In the closing months of World War II, defeat was looming for the Germans. The invasion of Normandy on June 6, 1944 — D-Day — opened a second Allied front, and the Allies began overtaking a host of German positions; Paris was liberated on August 25; Romania and Bulgaria surrendered in quick succession. But the Nazis did not intend to go down without a fight — and without inflicting as much damage as possible on the Allies. To do so, they employed or planned to employ an increasingly deadly array of military weapons — from ballistic missiles to rocket planes to, perhaps, the atomic bomb.
The British, American, and Russian governments were not content to sit idly by, waiting to be slammed by the advanced technology. Covert teams of commandos and agents were sent ahead of the front lines and deep into Germany, hunting for both the weapons and the scientists and engineers who’d created them. For British and American operatives, failure was not an option. If they didn’t capture the Nazi technology and scientists, agents of the burgeoning Soviet Union might — and that could spell disaster in a post-war world already feeling the chill of the impending cold war.
Allied agents focused their efforts on three key Nazi technologies:
The V-2 Rocket
Germany’s Vergeltungswaffen 2 (or “weapon of reprisal”) rocket, a successor to the earlier V-1 “buzz bomb,” was first launched successfully toward Western Europe on September 8, 1944. The behemoth, 46-foot-tall weapon — devised by scientist Wernher von Braun (see sidebar), head of the Nazi rocket program — streaked across the skies faster than the speed of sound and carried over a ton of explosives. More frightening was the weapon’s accuracy. A series of internal and external rudders and a guidance system near the nose controlled the flight of the rocket-fuel powered missile, so that it could hit a particular city from a distance of over two hundred miles. The V-2 was the world’s first ballistic missile. More than 3,000 V-2s, produced in an underground factory called the Mittelwerk, were rained onto Europe in the months before Germany’s surrender.
Hot on the trail of the V-2, von Braun, and his scientists were American and Russian agents. Each group wanted not just to stop the rain of bombs, but also to acquire the technology for themselves.
The Messerschmitt 163 Komet
This bizarre and revolutionary plane, brainchild of German aircraft designer Helmut Walter, was powered with a unique combination of fuels: T-Stoff (a mixture of 80 percent hydrogen peroxide and 20 percent water) and C-Stoff (a mixture of hydrazine hydrate, methyl alcohol, and water) that were ignited with oxygen from the plane’s exhaust. The powerful cocktail accelerated the fighter to speeds of 550 miles per hour and flung it to a maximum altitude of nearly 40,000 feet in just three and a half minutes. The tailless plane, also known as the “Flying Bomb,” had numerous drawbacks. It took off from a trolley and touched down — without landing gear — on a skid running down the center of the bottom of the plane. It could sustain only 8 minutes of powered flight.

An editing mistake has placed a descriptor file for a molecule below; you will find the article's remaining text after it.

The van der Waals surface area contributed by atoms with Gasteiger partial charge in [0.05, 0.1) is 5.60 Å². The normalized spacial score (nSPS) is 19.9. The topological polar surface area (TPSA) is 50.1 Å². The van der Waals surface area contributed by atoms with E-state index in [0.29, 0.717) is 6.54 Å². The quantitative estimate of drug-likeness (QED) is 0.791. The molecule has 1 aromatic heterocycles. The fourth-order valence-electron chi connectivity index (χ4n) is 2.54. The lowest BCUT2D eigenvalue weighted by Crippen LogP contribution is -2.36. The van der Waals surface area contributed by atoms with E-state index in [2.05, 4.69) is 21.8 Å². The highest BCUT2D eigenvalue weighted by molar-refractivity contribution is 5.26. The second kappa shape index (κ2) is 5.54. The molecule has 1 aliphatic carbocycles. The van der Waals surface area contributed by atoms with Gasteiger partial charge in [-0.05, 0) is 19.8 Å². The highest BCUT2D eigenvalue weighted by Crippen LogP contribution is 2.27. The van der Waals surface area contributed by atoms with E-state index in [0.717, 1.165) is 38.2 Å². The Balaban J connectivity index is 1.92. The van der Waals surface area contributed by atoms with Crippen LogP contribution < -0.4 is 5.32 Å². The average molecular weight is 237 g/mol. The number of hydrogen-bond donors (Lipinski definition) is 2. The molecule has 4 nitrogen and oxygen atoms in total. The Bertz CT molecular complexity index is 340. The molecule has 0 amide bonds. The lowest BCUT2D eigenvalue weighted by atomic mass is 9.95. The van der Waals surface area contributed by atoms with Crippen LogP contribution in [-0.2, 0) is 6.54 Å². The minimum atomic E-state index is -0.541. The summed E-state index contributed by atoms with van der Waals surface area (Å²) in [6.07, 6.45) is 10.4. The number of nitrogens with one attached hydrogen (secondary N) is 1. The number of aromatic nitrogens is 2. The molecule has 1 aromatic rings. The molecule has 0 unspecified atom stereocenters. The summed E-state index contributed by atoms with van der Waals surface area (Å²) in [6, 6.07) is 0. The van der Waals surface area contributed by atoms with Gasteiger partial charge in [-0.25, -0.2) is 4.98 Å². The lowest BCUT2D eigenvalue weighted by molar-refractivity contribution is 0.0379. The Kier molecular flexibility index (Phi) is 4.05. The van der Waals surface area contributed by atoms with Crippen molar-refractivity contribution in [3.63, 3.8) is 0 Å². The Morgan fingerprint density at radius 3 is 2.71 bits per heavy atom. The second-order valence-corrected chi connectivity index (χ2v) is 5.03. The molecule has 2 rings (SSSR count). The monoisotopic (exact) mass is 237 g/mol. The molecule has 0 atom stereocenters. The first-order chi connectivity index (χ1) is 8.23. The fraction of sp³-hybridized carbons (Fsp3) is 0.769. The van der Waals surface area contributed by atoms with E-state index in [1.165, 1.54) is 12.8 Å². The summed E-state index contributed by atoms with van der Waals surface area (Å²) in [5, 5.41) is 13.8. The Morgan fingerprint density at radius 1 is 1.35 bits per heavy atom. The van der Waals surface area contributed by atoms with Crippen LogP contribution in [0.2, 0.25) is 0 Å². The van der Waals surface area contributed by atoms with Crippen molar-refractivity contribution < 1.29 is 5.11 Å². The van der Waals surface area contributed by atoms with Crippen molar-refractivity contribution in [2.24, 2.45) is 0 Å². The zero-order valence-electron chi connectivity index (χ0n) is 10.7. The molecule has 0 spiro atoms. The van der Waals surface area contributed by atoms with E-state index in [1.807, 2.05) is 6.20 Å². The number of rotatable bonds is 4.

Despite the plane’s limitations, the Allies were eager to get their hands on it. The British deployed the top secret 30/Commando/Assault Unit, or 30 AU, an elite squad of operatives drawn from the three branches of the military, the Army, Royal Navy, and Royal Air Force (and organized by Ian Fleming, who later created James Bond), who specialized in infiltrating behind the front lines, ahead of the advancing Allied forces.
The Atomic Bomb
In 1938, German physicists in Berlin were the first to discover fission, the splitting of the atom — and the basic process behind nuclear weapons. Although World War II had not yet started, the feat caused great alarm in the United States. If the Germans could split the atom, would an atomic bomb be next?
This concern ultimately led to the formation of the Manhattan Project, the United States government’s secret endeavor to build the bomb. As expected, a team of German scientists, led by physicist Werner Heisenberg, had already left the starting gates of the race toward the bomb — and they quickly began to collect and stockpile the uranium that would fuel it.
The American government, with no way of knowing how close the Germans were to success (it turns out, not very), launched a dramatic post-D-Day mission to search Germany for the bomb project, Heisenberg and his team, and the uranium. The mission, manned by a crack team of agents and led by Lieutenant Colonel Boris T. Pash, was code-named Alsos, the Greek word for “grove,” in honor of General Leslie R. Groves, the head of the Manhattan Project.